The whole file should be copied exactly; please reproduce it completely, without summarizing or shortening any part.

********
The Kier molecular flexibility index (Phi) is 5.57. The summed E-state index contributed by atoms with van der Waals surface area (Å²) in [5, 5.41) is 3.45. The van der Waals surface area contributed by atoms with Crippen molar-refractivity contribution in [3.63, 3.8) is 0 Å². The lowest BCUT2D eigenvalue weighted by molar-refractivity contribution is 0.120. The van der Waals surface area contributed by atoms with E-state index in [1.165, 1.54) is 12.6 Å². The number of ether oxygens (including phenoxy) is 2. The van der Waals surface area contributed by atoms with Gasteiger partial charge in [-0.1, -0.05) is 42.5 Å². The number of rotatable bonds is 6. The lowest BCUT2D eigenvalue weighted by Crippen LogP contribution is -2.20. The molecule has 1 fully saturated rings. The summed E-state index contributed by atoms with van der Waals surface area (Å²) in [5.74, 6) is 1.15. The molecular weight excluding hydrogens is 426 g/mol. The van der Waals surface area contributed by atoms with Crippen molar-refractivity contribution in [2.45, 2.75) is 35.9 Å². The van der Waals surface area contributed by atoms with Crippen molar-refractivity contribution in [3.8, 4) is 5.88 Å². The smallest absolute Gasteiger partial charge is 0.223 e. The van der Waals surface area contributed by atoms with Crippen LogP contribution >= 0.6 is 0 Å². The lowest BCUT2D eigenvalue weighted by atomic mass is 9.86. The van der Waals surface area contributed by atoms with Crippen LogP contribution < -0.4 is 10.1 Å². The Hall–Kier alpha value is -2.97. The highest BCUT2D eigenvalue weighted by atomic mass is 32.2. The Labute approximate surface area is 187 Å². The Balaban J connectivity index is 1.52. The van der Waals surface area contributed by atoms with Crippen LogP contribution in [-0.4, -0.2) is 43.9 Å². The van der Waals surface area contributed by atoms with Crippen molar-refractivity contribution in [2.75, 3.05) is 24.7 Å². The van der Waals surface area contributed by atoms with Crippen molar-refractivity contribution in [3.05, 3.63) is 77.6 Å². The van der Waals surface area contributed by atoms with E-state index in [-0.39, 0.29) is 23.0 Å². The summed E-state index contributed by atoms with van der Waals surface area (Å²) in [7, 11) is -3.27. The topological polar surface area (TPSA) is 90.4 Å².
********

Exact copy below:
The Kier molecular flexibility index (Phi) is 5.57. The summed E-state index contributed by atoms with van der Waals surface area (Å²) in [5, 5.41) is 3.45. The van der Waals surface area contributed by atoms with Crippen molar-refractivity contribution in [3.63, 3.8) is 0 Å². The lowest BCUT2D eigenvalue weighted by molar-refractivity contribution is 0.120. The van der Waals surface area contributed by atoms with E-state index in [1.165, 1.54) is 12.6 Å². The number of ether oxygens (including phenoxy) is 2. The van der Waals surface area contributed by atoms with Gasteiger partial charge in [-0.1, -0.05) is 42.5 Å². The number of rotatable bonds is 6. The lowest BCUT2D eigenvalue weighted by Crippen LogP contribution is -2.20. The molecule has 1 fully saturated rings. The summed E-state index contributed by atoms with van der Waals surface area (Å²) in [5.74, 6) is 1.15. The molecular weight excluding hydrogens is 426 g/mol. The van der Waals surface area contributed by atoms with Crippen molar-refractivity contribution in [2.45, 2.75) is 35.9 Å². The van der Waals surface area contributed by atoms with Crippen molar-refractivity contribution in [3.8, 4) is 5.88 Å². The smallest absolute Gasteiger partial charge is 0.223 e. The van der Waals surface area contributed by atoms with Crippen LogP contribution >= 0.6 is 0 Å². The lowest BCUT2D eigenvalue weighted by atomic mass is 9.86. The van der Waals surface area contributed by atoms with Crippen LogP contribution < -0.4 is 10.1 Å². The Hall–Kier alpha value is -2.97. The highest BCUT2D eigenvalue weighted by atomic mass is 32.2. The Labute approximate surface area is 187 Å². The Balaban J connectivity index is 1.52. The van der Waals surface area contributed by atoms with Crippen LogP contribution in [-0.4, -0.2) is 43.9 Å². The van der Waals surface area contributed by atoms with Crippen molar-refractivity contribution in [2.75, 3.05) is 24.7 Å². The van der Waals surface area contributed by atoms with Crippen molar-refractivity contribution in [3.05, 3.63) is 77.6 Å². The van der Waals surface area contributed by atoms with E-state index in [-0.39, 0.29) is 23.0 Å². The summed E-state index contributed by atoms with van der Waals surface area (Å²) in [7, 11) is -3.27. The topological polar surface area (TPSA) is 90.4 Å².